C T Ewald Rhenius
Rev.Charles Theophilus Ewald Rhenius, the Apostle of Tirunelveli, was born on 5th November 1790 at Germany, in the second son of Mr.Otto Gottlieb Nikolaus Rhenius, an officer in the Prussian army. Charles Rhenius was the first Church Mission Society (CMS) missionary to India. He was six years old, his father, Mr.Otto Gottieb Nikolaus Rhenius died. At fourteen years old, he left school and went to work in his uncle’s office. He had worked for three years, another uncle called him to come and live with him. He read many missionary magazines at his uncle’s house and he felt God was calling him to go overseas as a missionary. His uncle was unhappy about his decision, though he accepted it. But his aunt tried to get him to change his mind. Charles Rhenius had to struggle in prayer to overcome the request, since his uncle had no children and he planned to leave all his property to Charles Rhenius. He went to Berlin to study theology at a missionary college of Basel. When he left home, he did not dare to tell his family of his final plans. When his suspicious mother Catharina Dorothea Schiemann pleaded him not to go overseas, he replied "Dear mother, what am I to do if the Lord should so order it? After a year at the seminary, Charles Rhenius was ordained as a Lutheran pastor.
|Holy Trinity Cathedral, Palayamkottai|
In the early 19th century, the Church Mission Society was looking for missionaries for Dr.John’s Schools of the Danish Mission at Tharangambadi in India. Charles Rhenius and Schnarre were selected and given orientation on mission skills for eighteen months in England. In 1813, the British parliament passed a new Act. This Act allowed missionaries freedom to enter India. At the last minute his family tried to stop his going to India. His brother pleased to him by writing that their mother was weeping for him. CMS arranged a farewell meeting for him that was attended by more than 2,000 people. Charles Rhenius's journey to India was eventful: he experienced a fire aboard the ship and it was almost wrecked near Maldives. They reached safely Madras, only to learn that Dr.John, under whose aegis they had planned to work as missionaries, was dead. Charles Rhenius and Schnarre managed to stay for two weeks with the chaplain of the British East India Company in Madras. Then they went to Tharangambadi to learn the Tamil language.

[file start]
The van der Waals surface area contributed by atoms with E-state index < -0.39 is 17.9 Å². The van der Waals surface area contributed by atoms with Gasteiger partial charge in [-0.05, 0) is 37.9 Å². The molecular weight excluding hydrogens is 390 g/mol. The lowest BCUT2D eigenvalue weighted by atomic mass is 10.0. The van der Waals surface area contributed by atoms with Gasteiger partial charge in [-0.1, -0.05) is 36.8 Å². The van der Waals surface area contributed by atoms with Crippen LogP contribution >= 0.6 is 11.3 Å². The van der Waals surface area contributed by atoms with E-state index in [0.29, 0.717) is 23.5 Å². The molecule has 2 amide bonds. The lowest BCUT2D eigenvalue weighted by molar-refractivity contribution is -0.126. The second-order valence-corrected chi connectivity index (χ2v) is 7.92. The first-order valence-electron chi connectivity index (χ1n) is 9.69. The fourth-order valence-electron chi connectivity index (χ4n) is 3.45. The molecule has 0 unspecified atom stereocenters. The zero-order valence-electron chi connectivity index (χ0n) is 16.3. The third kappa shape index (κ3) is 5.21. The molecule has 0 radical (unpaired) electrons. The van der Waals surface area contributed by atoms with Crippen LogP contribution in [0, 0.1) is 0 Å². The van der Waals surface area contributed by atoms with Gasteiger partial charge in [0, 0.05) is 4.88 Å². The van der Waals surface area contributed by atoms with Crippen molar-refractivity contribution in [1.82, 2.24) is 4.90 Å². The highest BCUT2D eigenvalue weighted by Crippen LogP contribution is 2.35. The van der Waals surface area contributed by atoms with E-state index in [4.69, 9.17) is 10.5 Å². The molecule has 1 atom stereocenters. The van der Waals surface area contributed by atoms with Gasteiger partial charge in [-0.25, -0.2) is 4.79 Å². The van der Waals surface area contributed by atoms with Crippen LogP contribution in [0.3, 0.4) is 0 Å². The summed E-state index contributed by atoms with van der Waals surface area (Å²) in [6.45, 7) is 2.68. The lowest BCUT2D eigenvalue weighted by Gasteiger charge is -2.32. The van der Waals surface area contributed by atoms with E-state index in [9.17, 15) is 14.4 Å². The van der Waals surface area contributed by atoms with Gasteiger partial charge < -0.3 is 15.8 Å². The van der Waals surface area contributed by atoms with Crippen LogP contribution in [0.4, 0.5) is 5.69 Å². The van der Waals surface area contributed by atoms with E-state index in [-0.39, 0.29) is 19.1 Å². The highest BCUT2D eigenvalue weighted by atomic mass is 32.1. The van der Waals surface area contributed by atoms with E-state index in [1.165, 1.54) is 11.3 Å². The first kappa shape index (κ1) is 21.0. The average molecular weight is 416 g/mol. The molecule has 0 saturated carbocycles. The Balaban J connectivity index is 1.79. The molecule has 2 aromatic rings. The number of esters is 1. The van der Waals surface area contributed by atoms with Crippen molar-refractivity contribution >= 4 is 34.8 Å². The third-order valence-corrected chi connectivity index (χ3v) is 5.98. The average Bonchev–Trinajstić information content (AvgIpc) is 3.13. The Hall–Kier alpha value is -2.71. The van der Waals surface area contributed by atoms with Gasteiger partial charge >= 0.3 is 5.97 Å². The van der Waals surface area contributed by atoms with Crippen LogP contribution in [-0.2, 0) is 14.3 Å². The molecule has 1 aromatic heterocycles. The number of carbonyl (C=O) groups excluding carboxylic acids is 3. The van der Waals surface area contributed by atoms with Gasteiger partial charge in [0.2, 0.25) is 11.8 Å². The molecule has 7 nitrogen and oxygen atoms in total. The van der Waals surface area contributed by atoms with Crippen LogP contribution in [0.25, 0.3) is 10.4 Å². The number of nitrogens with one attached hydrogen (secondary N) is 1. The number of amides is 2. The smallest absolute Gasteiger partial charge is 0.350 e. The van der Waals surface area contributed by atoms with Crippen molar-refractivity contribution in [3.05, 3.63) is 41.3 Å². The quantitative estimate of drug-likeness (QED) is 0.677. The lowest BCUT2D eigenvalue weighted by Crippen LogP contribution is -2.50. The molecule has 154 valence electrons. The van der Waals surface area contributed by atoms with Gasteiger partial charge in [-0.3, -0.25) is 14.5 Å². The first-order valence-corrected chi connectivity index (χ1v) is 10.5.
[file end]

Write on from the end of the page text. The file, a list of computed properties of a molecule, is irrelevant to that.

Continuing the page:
|Side view Holy Trinity Cathedral, Palayamkottai|
After five months of language training, he was asked to come back to Madras as CMS had decided to engage him in their own mission called Mission in Madras, instead of helping the Danish Mission at Tharangambadi. The Madras Governor gave permission to work in the Black Town of Madras. They rented a house from a Hindu, this facilitated to study the Hindu scriptures and he visited the Kanchipuram temple as well. Rev.Charles Rhenius came to believe that Hindus had once believed in one supreme god and the current polytheism was a later development. He fashioned his proselytizing method according to the belief by appealing Hindus to go back to monotheism and the worship of Jesus Christ. He started a school in the Black Town, Madras. When the Hindus in Kanchipuram, invited him to start a school, he agreed. After starting several schools in Madras, he extended his missionary work to Palamaner of Chittoor District, Andra Pradesh in India and Vandavasi of Tamilnadu where he was exposed to the religious doctrines of Jainism. During his travel, he recorded in his diary that the caste Hindus did not allow him to enter their house and on one occasion he had to spend the night in a cow shed.